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How to Tell an Employee They’re Not Meeting Expectations (+Free Template)

Letting an employee know they’re not meeting expectations isn't easy. These 10 tips can make the conversation a little less awkward.

By Mara Calvello  •   February 15, 2022  •   7 min read

Awkward conversations are awkward for a reason.

Whether they’re uncomfortable first dates or small talk on an airplane, awkward conversations are often avoided as best possible.

One uncomfortable conversation that is impossible to avoid is meeting with an employee to let them know their performance isn’t meeting expectations. No matter how awkward, this conversation should be had as soon as possible, not only to get it off your to-do list, but also to get the employee on the right track quickly.

If you’re currently in a situation where an employee isn’t meeting expectations and are unsure how to go about the conversation, Fellow is here to help.

How to tell an employee they’re underperforming 

No matter how long you’ve been a manager, it’s always an uncomfortable conversation telling an employee they’re underperforming or failing to meet expectations. Discussing an employee’s shortcomings and finding a solution may be something you dread doing, but a smart leader will have this conversation sooner rather than later.

If this is a situation you’ve found yourself in, here are 10 tips for handling an employee who isn’t performing how they should be.

1 Find where expectations don’t align

When a team member is having performance issues, as the manager, you should first find where expectations between you and the employee don’t align.

Priorities between a manager and their employee must always be aligned so no one is wasting their time or energy on work that isn’t as important as other tasks. Agreeing on priorities, due dates, and goals ahead of time can create this alignment before important task deadlines are missed.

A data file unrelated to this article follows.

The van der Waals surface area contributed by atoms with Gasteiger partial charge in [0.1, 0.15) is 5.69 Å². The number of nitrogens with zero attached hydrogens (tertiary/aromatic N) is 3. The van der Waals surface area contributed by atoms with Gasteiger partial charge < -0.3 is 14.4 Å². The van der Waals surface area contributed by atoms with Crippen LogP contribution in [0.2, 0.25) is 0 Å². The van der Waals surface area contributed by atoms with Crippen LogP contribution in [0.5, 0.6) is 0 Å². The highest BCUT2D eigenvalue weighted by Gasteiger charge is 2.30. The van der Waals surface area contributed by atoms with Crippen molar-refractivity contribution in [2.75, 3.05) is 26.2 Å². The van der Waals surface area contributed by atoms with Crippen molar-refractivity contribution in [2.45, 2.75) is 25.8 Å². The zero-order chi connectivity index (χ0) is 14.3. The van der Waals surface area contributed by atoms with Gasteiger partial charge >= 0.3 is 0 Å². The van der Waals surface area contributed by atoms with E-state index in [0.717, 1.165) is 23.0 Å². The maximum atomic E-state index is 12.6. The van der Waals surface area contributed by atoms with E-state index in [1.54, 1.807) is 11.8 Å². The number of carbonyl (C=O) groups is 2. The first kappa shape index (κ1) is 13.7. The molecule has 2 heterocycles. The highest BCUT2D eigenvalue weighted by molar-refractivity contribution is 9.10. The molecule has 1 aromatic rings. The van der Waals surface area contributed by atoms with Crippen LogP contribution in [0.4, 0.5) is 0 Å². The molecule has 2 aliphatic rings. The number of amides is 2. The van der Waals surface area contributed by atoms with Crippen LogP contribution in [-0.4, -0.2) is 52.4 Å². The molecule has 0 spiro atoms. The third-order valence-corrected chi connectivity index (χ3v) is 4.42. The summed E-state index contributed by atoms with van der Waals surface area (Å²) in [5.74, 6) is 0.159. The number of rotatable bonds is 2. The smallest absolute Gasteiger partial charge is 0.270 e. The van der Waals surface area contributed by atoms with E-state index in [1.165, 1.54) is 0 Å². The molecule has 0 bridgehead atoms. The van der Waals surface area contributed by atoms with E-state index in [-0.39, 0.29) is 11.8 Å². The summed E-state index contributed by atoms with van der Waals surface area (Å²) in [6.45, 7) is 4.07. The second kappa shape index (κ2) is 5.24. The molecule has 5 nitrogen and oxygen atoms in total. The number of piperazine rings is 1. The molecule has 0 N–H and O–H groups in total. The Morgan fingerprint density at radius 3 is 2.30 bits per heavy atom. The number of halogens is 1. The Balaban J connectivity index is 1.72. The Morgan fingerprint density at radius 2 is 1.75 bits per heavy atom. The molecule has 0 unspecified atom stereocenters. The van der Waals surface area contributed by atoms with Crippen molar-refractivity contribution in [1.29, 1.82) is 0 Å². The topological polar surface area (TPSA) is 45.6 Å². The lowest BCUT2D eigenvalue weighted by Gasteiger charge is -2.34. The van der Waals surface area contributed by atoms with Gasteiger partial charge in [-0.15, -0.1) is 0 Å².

If you aren’t sure how to find this misalignment, consider asking yourself:

  • Does this employee understand the level of performance that is expected of them?
  • Does this employee understand the disciplinary measures that could occur if performance standards aren’t met?
  • Have I been clear about what is expected of this employee?
  • Have there been times where the employee expresses confusion surrounding their daily responsibilities? 

2 Schedule a one-on-one

Next, schedule a one-on-one meeting with the employee. This conversation should not be done over email or instant messaging software, like Slack or Microsoft Teams, but should instead be done face-to-face (in person or virtually). Having a face-to-face conversation is necessary because, since this can be a difficult conversation to have, things like tone, body language, facial expressions have an important effect on the conversation.

A manager wants to come off as understanding and as open to finding a solution as possible. This balance can be difficult to convey using only the written word. As soon as you notice an employee is underperforming or isn’t meeting expectations, act fast and find time on the calendar that works for both of you. Remember to also have specific examples of times an employee failed to meet expectations before meeting.

Come prepared

Important conversations need preparation in order to convey the right message without forgetting to mention anything. Try using a tool like Fellow for your meetings to document talking points and any decisions made.

3 Ask how they think they are performing first

Kick the one-on-one meeting off by asking the employee how they think they’re doing on their goals. In addition to having them do a brief self-evaluation, ask the employee to  list some key metrics and examples for how they measure their own levels of performance.

Hopefully, the employee will be on the same page as you and know they’ve missed the mark on more than one occasion. However, there may be times when you’re only in partial agreement, which is when you’ll need to point out additional areas or instances in which their performance fell short.

Unfortunately, there may be times when an employee thinks nothing is wrong and they’re doing fine. Even so, this is good information to have, since it can showcase where details and expectations have fallen through the cracks or have failed to be properly communicated. 

4 Give specific examples

Regardless of whether you and the employee are on the same page, be prepared to give examples of specific times when an employee didn’t do a good job, failed to meet a deadline, or made mistakes. Let them know where expectations were missed and what their areas of improvement should be.